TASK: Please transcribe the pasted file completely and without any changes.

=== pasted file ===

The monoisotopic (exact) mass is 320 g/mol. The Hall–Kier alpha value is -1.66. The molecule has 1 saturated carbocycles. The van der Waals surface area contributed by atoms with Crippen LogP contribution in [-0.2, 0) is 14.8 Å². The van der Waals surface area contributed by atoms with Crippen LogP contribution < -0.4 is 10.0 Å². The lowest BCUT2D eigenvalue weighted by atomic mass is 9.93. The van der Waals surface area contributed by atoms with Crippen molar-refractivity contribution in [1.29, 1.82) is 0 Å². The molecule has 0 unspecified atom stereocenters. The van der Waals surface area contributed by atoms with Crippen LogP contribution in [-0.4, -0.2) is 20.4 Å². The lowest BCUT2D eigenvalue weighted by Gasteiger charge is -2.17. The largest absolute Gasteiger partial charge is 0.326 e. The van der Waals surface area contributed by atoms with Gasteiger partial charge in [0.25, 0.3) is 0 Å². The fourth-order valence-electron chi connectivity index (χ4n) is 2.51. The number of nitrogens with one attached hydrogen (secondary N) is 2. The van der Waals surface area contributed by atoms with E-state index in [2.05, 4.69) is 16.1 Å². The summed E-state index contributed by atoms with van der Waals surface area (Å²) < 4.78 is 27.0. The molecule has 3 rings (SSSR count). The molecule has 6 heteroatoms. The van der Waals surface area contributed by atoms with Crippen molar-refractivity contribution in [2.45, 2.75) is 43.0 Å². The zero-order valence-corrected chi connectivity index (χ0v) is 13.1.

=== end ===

The monoisotopic (exact) mass is 320 g/mol. The Hall–Kier alpha value is -1.66. The molecule has 1 saturated carbocycles. The van der Waals surface area contributed by atoms with Crippen LogP contribution in [-0.2, 0) is 14.8 Å². The van der Waals surface area contributed by atoms with Crippen LogP contribution < -0.4 is 10.0 Å². The lowest BCUT2D eigenvalue weighted by atomic mass is 9.93. The van der Waals surface area contributed by atoms with Crippen molar-refractivity contribution in [1.29, 1.82) is 0 Å². The molecule has 0 unspecified atom stereocenters. The van der Waals surface area contributed by atoms with Crippen LogP contribution in [-0.4, -0.2) is 20.4 Å². The lowest BCUT2D eigenvalue weighted by Gasteiger charge is -2.17. The largest absolute Gasteiger partial charge is 0.326 e. The van der Waals surface area contributed by atoms with Gasteiger partial charge in [0.25, 0.3) is 0 Å². The fourth-order valence-electron chi connectivity index (χ4n) is 2.51. The number of nitrogens with one attached hydrogen (secondary N) is 2. The van der Waals surface area contributed by atoms with E-state index in [2.05, 4.69) is 16.1 Å². The summed E-state index contributed by atoms with van der Waals surface area (Å²) < 4.78 is 27.0. The molecule has 3 rings (SSSR count). The molecule has 6 heteroatoms. The van der Waals surface area contributed by atoms with Crippen molar-refractivity contribution in [2.45, 2.75) is 43.0 Å². The zero-order valence-corrected chi connectivity index (χ0v) is 13.1.